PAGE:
Several recent studies have shown that open office plans actually decrease communication and collaboration. Harvard Business Review has an article fairly recently that was floating around on LinkedIn. The open office movement is a fad but unfortunately a fad which will probably stay because it is much cheaper. And let’s be honest - that’s the primary driver.

I’ve worked in cubicles, offices, and open plans. Obviously the offices are the best, but I’d take a cubicle over an open space any day. There are too many distractions and as an introvert, I hate it for many other reasons. I typically have headphones in all day or grab a conference room for a few hours a day to do my work.
 
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Krazy925

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Wasn't Yahoo pretty much the one that started this new open floorplan craze with a completely bullshit article a while back?
I googled quickly looking for a source on this. I’d love to see it since I’m friendly with an old senior level person there. It would let me rib the shit out of him.
 

brentsg

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Several recent studies have shown that open office plans actually decrease communication and collaboration. Harvard Business Review has an article fairly recently that was floating around on LinkedIn. The open office movement is a fad but unfortunately a fad which will probably stay because it is much cheaper. And let’s be honest - that’s the primary driver.

I’ve worked in cubicles, offices, and open plans. Obviously the offices are the best, but I’d take a cubicle over an open space any day. There are too many distractions and as an introvert, I hate it for many other reasons. I typically have headphones in all day or grab a conference room for a few hours a day to do my work.

I worked in the tail end of the "Bell System" from 1996 - 2005.. It had been Western Electric, then AT&T when I hired on. I was literally in a facility that used to house phone repair, from when you got your home from phone from the phone company. It was 2 story, 12 acres under roof.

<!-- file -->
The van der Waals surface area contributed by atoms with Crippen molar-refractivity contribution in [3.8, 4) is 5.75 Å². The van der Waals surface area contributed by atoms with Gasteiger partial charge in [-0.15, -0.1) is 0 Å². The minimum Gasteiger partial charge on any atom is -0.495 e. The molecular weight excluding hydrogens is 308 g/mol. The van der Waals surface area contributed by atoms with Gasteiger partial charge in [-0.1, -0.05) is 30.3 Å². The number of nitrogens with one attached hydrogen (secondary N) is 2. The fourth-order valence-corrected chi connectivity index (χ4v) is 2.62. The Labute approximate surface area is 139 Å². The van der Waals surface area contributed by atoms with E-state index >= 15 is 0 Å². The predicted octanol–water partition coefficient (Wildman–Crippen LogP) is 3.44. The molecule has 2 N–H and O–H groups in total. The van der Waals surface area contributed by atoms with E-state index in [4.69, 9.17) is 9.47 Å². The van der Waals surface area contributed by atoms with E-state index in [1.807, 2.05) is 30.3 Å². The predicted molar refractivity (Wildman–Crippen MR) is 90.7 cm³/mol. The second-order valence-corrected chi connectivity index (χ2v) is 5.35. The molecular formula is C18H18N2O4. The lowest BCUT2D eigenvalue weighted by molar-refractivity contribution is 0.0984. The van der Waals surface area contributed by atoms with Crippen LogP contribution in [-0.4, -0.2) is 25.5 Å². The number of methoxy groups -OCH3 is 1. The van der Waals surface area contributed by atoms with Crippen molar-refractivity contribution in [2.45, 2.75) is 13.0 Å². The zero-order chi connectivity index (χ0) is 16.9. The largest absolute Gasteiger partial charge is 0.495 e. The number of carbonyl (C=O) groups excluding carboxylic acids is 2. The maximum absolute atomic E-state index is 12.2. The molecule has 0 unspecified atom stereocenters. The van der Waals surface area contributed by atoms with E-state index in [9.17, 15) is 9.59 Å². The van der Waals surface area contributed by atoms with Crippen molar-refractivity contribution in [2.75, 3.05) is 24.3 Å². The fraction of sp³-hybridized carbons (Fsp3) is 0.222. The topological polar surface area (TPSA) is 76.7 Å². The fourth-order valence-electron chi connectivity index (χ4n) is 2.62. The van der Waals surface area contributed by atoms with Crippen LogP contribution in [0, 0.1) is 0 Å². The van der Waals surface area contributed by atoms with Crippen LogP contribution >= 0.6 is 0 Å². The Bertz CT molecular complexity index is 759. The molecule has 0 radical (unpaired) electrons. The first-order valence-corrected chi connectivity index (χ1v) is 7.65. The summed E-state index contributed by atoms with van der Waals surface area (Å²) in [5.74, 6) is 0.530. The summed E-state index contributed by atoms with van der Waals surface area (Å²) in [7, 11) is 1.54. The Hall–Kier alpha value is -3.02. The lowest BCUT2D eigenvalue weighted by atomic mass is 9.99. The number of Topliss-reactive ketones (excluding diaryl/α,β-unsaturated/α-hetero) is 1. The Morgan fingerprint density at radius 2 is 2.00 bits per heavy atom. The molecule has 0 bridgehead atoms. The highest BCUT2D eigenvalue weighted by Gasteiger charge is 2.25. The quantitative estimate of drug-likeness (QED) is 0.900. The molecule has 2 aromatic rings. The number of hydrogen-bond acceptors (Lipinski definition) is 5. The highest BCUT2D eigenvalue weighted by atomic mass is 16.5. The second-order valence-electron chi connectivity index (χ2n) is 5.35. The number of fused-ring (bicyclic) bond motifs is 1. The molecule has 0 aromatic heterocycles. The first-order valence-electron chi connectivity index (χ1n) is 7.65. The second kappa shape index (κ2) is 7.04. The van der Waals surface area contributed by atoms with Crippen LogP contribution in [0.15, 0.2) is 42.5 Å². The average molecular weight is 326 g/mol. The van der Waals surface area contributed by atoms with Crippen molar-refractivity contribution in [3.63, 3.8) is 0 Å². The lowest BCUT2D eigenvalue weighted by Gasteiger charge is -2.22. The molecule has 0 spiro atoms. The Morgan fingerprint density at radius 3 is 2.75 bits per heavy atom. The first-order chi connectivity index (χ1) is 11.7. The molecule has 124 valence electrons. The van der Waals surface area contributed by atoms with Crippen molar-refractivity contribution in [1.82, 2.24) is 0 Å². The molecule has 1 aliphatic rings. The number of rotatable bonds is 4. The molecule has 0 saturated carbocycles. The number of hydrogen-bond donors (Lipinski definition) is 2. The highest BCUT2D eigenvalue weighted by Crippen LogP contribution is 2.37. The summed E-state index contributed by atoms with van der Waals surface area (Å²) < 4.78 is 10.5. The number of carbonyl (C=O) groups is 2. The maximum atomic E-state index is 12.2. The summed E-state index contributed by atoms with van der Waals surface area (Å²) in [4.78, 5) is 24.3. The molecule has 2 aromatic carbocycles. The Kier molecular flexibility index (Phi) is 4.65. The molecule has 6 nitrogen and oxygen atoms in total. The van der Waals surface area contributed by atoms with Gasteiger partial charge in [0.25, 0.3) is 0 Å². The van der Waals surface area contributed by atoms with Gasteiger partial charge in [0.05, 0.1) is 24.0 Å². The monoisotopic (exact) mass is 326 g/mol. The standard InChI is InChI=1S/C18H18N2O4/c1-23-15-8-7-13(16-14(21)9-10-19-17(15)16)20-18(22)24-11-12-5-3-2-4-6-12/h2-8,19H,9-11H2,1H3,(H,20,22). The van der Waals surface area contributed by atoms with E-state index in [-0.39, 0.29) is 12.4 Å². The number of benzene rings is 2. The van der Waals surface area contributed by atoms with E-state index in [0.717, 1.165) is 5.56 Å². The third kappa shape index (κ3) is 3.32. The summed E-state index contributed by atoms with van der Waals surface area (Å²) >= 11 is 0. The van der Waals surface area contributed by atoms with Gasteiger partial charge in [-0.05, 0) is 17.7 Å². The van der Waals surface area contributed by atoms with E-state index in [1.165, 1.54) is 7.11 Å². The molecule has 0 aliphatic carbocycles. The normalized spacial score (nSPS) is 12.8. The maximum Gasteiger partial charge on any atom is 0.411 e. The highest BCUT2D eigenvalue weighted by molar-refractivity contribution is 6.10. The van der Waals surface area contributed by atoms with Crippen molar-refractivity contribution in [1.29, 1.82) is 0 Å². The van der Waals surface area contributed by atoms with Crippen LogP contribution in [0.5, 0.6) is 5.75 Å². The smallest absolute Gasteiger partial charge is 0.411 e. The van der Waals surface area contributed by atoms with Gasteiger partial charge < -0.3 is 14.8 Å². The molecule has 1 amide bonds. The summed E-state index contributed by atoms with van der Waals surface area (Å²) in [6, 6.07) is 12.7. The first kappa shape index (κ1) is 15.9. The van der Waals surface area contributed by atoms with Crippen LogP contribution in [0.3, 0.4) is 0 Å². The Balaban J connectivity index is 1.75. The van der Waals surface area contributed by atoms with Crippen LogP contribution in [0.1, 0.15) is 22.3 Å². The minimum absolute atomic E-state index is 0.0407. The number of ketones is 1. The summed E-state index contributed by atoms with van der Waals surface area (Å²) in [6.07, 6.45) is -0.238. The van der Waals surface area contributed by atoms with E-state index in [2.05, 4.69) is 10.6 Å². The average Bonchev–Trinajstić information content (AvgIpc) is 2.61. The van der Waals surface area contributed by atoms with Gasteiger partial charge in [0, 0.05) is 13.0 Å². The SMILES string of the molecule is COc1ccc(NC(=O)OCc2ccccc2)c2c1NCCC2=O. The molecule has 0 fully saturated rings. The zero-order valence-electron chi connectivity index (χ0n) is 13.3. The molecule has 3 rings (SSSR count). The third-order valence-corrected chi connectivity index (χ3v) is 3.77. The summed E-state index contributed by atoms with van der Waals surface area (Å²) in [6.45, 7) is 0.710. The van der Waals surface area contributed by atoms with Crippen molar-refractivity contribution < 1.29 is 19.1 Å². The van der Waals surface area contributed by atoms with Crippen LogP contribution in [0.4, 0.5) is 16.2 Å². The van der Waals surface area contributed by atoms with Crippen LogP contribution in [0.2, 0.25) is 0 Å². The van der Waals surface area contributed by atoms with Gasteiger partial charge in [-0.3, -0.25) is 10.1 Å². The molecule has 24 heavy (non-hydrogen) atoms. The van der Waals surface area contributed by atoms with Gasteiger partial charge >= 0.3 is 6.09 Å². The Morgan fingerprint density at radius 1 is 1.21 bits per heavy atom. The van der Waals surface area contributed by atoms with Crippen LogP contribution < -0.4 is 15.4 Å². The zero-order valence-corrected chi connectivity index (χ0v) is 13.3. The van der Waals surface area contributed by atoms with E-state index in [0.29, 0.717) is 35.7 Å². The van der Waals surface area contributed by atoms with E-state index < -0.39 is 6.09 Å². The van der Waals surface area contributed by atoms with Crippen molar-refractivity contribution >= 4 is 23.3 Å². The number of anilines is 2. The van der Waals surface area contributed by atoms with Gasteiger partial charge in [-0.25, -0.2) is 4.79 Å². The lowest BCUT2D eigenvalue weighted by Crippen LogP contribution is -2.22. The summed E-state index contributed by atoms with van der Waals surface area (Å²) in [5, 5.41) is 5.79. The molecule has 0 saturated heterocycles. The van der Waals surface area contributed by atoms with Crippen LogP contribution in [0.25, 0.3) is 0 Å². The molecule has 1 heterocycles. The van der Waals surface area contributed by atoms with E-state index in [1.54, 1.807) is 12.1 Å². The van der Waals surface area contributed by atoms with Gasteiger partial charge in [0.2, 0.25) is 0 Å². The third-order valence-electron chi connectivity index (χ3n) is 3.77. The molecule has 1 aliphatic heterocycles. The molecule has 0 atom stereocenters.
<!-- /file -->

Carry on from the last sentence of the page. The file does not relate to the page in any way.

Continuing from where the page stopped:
The senior employees used to tell stories about the workspace from years prior. Everyone had their own desk, but they were in rows and columns, neatly arranged one after the other. Everything was open with no partitions, and the manager was situated like a teacher at the head of the class. When I worked there, the ceilings were still stained yellow/brown from all the smoking that used to be commonplace.

It's interesting to see how all this has evolved, and is currently devolving into trendiness. People can rip on cubicles all they want.. at least people had -some- privacy and a place to call home 8+ hours per day.
 
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IndyColtsFan

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I worked in the tail end of the "Bell System" from 1996 - 2005.. It had been Western Electric, then AT&T when I hired on. I was literally in a facility that used to house phone repair, from when you got your home from phone from the phone company. It was 2 story,

The senior employees used to tell stories about the workspace from years prior. Everyone had their own desk, but they were in rows and columns, neatly arranged one after the other. Everything was open with no partitions, and the manager was situated like a teacher at the head of the class. When I worked there, the ceilings were still stained yellow/brown from all the smoking that used to be commonplace.

It's interesting to see how all this has evolved, and is currently devolving into trendiness. People can rip on cubicles all they want.. at least people had -some- privacy and a place to call home 8+ hours per day.